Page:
Issue Date: December 21, 2009
Carbon Dioxide And Global Warming Redux
In his letter to the editor, Jihong Cole-Dai points out that "many chemists are skeptical about the science of global warming" (C&EN, Aug. 24, page 5). This accusation is just unsound; most chemists believe in man-made global warming.
Cole-Dai addresses the following question: "How many kilocalories of infrared energy can a ton of carbon dioxide adsorb?" and his answer is "an unlimited amount." His reasoning is that excited CO2 molecules are quenched by the other atmospheric molecules and quickly return to the ground state. This statement needs several remarks:
• Electromagnetic energy is absorbed and not adsorbed (see the International Union of Pure & Applied Chemistry's "Compendium of Chemical Terminology"—the Gold Book).
• Each metric ton can, indeed, absorb an unlimited amount of energy—if I wait an unlimited amount of time. However, the absorbed energy per time unit is the important value. Even if the vibrationally excited state of a molecule is extremely short lived, it has a defined lifetime and, therefore, there will be saturation of ground-state absorption (all molecules are excited) if the intensity of irradiation is high enough.
• However, even if saturation of ground-state absorption occurs, an increase of atmospheric CO2 will increase global warming because a vibrationally excited CO2 absorbs another quantum of infrared radiation to go to a higher excited state. And if the number of CO2 molecules in the atmosphere is doubled, they need (in first approximation) to absorb about twice the amount of IR radiation to achieve saturation.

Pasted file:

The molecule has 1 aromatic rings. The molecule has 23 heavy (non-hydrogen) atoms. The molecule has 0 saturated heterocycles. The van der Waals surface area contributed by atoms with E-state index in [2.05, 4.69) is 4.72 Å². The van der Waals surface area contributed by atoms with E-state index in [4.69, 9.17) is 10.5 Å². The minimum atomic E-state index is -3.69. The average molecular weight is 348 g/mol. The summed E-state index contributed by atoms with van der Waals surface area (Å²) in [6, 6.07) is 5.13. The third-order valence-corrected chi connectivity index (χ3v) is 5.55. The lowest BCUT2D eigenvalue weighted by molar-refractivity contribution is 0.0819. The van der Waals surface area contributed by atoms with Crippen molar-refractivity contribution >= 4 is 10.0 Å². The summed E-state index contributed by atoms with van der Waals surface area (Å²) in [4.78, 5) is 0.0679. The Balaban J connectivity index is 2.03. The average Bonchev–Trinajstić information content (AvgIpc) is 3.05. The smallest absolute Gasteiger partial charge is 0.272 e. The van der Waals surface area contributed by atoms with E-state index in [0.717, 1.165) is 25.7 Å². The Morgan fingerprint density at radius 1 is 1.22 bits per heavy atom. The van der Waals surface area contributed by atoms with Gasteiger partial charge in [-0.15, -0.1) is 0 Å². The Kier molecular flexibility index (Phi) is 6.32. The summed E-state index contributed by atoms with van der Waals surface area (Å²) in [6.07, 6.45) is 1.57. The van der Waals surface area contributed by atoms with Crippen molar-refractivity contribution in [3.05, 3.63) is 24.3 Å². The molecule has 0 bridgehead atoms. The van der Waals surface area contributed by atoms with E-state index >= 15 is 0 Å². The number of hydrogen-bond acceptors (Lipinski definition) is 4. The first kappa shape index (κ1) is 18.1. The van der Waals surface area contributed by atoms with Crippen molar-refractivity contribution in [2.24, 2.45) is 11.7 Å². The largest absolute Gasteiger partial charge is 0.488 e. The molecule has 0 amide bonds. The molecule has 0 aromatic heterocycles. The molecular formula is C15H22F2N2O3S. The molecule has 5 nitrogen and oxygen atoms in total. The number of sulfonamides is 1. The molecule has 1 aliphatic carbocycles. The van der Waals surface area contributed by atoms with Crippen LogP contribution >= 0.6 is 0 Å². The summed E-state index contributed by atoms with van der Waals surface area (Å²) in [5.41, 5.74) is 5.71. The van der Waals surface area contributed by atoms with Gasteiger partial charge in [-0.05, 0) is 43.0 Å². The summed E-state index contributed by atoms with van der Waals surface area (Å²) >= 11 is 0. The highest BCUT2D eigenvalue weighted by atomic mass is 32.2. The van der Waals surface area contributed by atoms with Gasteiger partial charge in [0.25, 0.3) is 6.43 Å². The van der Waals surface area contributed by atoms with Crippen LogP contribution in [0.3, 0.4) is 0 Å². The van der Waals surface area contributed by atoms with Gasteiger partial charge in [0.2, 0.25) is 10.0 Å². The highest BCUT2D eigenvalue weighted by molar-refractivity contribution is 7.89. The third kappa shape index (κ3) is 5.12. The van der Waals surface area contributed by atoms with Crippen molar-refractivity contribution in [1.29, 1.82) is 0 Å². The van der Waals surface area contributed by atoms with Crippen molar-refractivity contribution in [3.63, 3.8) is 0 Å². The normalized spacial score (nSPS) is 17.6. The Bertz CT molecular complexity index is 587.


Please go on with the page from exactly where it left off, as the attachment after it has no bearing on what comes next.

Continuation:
Therefore, saturation is not a reason anyone should discount man-made global warming. I am not an atmospheric chemist and do not have the details, but the energy CO2 can absorb per time unit is definitely not unlimited.
The answer to the "legitimate" question Cole-Dai poses as to why CO2 can cause global warming when it is a minor component of the atmosphere and its absorption in the IR region is weak is because the absorption is weak and the concentration is low.
Consider the opposite. According to the Beer-Lambert law, a high absorption coefficient and a high concentration do lead to a high absorbance, just say 3. At that absorbance, 99.9% of all IR photons are absorbed, and even a huge increase of atmospheric CO2 will have only a minor effect on absorbed energy. However, if you consider a low absorbance (low CO2 concentration, low absorption coefficient) of say 0.01, a doubling of atmospheric CO2 will lead to an absorbance of 0.02. If you compute from this value the number of absorbed photons by constant irradiation, you will find a twofold increase, which is in agreement with the fact that the Beer-Lambert law can be approximated as a linear function at low absorbances.
Therefore, CO2 can act efficiently only because of its low concentration and low absorption coefficient. Again, I am not an atmospheric chemist, and I do not know any numbers, but this is basic physical chemistry.
Can you stand one more letter regarding your stance on the global-warming issue? I am an emeritus ACS member and have been for a number of years. That does not make me any more qualified on the subject of global warming, but it does mean that I probably have more historical perspective to offer.